“Kenzi, when Lauren crashed here on our couch last week, it wasn’t because we were fighting-”
Kenzi threw up her hands. “Whatever, dude. I’m just glad that was one sleepover that didn’t end with a bang-”
“-but a whimper?” As Lauren became the sudden center of attention, she offered her petite, dark-haired critic a bright smile. “Good morning, Kenzi.”
“Uh...yeah.” Kenzi turned back to Bo. “Did she just make a joke?” she mock-whispered behind her hand.
“I’m pretty sure she did,” Bo said as she reached out to take the cup of coffee Lauren held out to her.
Kenzi looked mildly impressed. “Damn. Who knew you could melt that...” At Bo’s raised eyebrow, she finished, somewhat lamely, “...heart.”
“I keep telling her she’s extraordinary,” Lauren said as she handed Kenzi her cup of coffee. She couldn’t help enjoying Kenzi’s pained look, even though it only lasted until the younger woman took the first sip of her drink.
“What the honeypot?” Kenzi looked around. “Mumfie?” When there was no response, she looked back at Lauren suspiciously. “Where is he? Did you send him away?” Her expression turned horrified. “He came back and you offended him by taking all the fun out of his work! I bet you tried to show him-”
“Kenzi,” Bo said, “I’m sure Lauren didn’t-”
“I made the coffee. By myself.”
Kenzi clutched the cup to herself protectively. When she finally spoke, her words were almost plaintive. “I don’t understand.”
Lauren smiled again. For once, she could appreciate Kenzi’s confusion. “I treated a Brownie a few years ago. As an expression of his gratitude, he taught me a few house-keeping tips.” Lauren motioned in the direction of the apparatus she had brought with her the night before. “It’s not very difficult, really. As long as you have a brewing method that allows for precise pressure control, and you understand the correct ratio of-”
Kenzi held up a hand. “Don’t ruin this for me.”
“Hey,” Bo protested. “Some of us were enjoying...listening.” She offered Lauren a slow smile, full of promise, and for a moment Lauren forgot that-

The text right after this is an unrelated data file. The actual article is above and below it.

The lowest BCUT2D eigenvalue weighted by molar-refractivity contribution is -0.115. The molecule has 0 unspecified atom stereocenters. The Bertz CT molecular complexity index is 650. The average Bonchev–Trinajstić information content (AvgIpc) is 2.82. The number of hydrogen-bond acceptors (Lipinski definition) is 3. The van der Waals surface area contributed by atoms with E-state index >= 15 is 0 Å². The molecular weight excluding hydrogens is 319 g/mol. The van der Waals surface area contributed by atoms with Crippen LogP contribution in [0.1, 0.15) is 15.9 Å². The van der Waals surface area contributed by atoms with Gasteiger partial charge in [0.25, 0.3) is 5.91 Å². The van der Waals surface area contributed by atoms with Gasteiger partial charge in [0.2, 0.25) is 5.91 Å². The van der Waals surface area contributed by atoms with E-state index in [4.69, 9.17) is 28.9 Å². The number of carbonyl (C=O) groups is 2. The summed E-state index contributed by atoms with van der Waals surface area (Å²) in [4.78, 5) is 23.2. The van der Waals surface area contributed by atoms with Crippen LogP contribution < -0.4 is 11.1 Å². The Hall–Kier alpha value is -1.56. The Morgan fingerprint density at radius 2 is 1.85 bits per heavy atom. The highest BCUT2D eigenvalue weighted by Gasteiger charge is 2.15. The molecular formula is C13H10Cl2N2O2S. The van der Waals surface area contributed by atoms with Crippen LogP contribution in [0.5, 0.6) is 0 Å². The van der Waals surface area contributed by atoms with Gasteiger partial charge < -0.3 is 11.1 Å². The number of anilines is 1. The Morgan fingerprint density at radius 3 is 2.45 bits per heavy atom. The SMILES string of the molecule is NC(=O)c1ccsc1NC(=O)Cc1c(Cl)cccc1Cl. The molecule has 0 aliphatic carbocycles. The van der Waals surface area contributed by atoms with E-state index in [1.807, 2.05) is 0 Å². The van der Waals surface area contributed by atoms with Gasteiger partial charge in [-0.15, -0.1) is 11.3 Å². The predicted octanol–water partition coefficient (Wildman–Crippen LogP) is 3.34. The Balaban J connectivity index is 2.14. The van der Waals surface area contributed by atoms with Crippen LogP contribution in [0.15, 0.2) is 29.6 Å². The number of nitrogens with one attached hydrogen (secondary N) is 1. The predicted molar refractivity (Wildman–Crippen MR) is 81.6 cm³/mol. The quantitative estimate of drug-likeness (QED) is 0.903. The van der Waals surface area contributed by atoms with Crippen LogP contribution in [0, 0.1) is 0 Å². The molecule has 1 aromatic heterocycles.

“Slow down there, Succuface,” Kenzi said. “You still owe me for last night.”
“Meaning?” Bo asked, reluctantly looking away from Lauren.
“Meaning there needs to be less talking and more...” Kenzi paused as she finally noticed the plate on the counter space behind Lauren. “Cookies!”
Lauren stepped to the side to give Kenzi room to approach the baked goods. “I made them for you,” she said. “I wanted to say thank you for letting me stay here—for dealing with Lachlan.”
Kenzi gave her an incredulous look. “So you made cookies?”
“When I stayed here previously, you indicated that you liked them.” Lauren shrugged, feeling suddenly uncomfortable. “It seemed like a reasonable choice...”
Bo and Kenzi exchanged glances, and Kenzi nodded.
“I’m beginning to see why you like her.”
As soon as the words were out of her mouth, Kenzi seemed to regret the compliment. Keeping her mug of coffee gripped tightly in one hand, she turned and grabbed as many cookies as she could hold with the other.
“I’m out,” she said around a mouthful of cookie as she headed toward the door.
“Don’t play with your food,” Bo called after her.
The comment earned Bo an obscene gesture, a feat Lauren found unusually impressive given the amount of juggling it required. Kenzi barely slowed as she managed the door, and then there was only two of them, and it seemed very quiet.
Needing to be busy, Lauren started cleaning the kitchen, separating her utensils out from the clutter and packing them in the bag she had brought with her.
After a moment, Bo moved to stand behind her, fingertips touching her waist. “You were up early this morning,” she said.
Lauren tilted her head downward, her hair curtaining the side of her face. “Finally, I’m the first one out of bed.”
“You don’t have to sound so pleased about it. We could have-”
“Are you hungry?”
It wasn’t an innocent question, and Lauren felt the awkwardness of the silence that followed it. But after watching Bo struggle yet again last night, she had come to a decision. She refused to continue to say nothing.
“I don’t want to use you like that,” Bo said stubbornly.
Lauren turned to face her. “Don’t you think that last night filled a need for me?”